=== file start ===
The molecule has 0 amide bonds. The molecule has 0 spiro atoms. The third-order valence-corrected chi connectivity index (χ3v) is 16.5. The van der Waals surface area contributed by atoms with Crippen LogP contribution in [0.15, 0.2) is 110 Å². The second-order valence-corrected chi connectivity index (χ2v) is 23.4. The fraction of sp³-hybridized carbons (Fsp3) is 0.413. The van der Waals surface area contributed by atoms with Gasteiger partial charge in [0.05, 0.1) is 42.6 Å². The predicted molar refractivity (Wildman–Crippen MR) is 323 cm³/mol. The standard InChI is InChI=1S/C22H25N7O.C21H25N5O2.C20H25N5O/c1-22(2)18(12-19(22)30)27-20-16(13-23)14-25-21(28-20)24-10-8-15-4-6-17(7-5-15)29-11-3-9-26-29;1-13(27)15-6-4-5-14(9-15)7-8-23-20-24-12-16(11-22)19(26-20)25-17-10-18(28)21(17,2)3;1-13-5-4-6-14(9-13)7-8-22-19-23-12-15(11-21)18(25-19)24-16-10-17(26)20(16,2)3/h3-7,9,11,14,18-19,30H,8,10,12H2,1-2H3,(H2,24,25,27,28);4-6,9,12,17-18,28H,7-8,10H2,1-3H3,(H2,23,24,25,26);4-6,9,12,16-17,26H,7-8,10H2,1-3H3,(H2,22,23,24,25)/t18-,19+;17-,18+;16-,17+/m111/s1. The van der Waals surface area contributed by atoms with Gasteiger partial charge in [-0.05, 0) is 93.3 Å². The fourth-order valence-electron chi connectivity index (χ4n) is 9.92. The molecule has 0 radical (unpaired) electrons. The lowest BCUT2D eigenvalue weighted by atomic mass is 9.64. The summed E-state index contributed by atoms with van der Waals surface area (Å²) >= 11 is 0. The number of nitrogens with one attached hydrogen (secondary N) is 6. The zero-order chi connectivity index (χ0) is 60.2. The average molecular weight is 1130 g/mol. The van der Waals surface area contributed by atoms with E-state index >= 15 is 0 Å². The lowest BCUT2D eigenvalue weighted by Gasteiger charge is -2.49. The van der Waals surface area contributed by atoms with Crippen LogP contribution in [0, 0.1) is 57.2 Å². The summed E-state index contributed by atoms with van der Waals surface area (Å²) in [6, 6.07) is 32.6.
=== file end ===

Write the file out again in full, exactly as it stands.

The molecule has 0 amide bonds. The molecule has 0 spiro atoms. The third-order valence-corrected chi connectivity index (χ3v) is 16.5. The van der Waals surface area contributed by atoms with Crippen LogP contribution in [0.15, 0.2) is 110 Å². The second-order valence-corrected chi connectivity index (χ2v) is 23.4. The fraction of sp³-hybridized carbons (Fsp3) is 0.413. The van der Waals surface area contributed by atoms with Gasteiger partial charge in [0.05, 0.1) is 42.6 Å². The predicted molar refractivity (Wildman–Crippen MR) is 323 cm³/mol. The standard InChI is InChI=1S/C22H25N7O.C21H25N5O2.C20H25N5O/c1-22(2)18(12-19(22)30)27-20-16(13-23)14-25-21(28-20)24-10-8-15-4-6-17(7-5-15)29-11-3-9-26-29;1-13(27)15-6-4-5-14(9-15)7-8-23-20-24-12-16(11-22)19(26-20)25-17-10-18(28)21(17,2)3;1-13-5-4-6-14(9-13)7-8-22-19-23-12-15(11-21)18(25-19)24-16-10-17(26)20(16,2)3/h3-7,9,11,14,18-19,30H,8,10,12H2,1-2H3,(H2,24,25,27,28);4-6,9,12,17-18,28H,7-8,10H2,1-3H3,(H2,23,24,25,26);4-6,9,12,16-17,26H,7-8,10H2,1-3H3,(H2,22,23,24,25)/t18-,19+;17-,18+;16-,17+/m111/s1. The van der Waals surface area contributed by atoms with Gasteiger partial charge in [-0.05, 0) is 93.3 Å². The fourth-order valence-electron chi connectivity index (χ4n) is 9.92. The molecule has 0 radical (unpaired) electrons. The lowest BCUT2D eigenvalue weighted by atomic mass is 9.64. The summed E-state index contributed by atoms with van der Waals surface area (Å²) >= 11 is 0. The number of nitrogens with one attached hydrogen (secondary N) is 6. The zero-order chi connectivity index (χ0) is 60.2. The average molecular weight is 1130 g/mol. The van der Waals surface area contributed by atoms with E-state index >= 15 is 0 Å². The lowest BCUT2D eigenvalue weighted by Gasteiger charge is -2.49. The van der Waals surface area contributed by atoms with Crippen LogP contribution in [0, 0.1) is 57.2 Å². The summed E-state index contributed by atoms with van der Waals surface area (Å²) in [6, 6.07) is 32.6.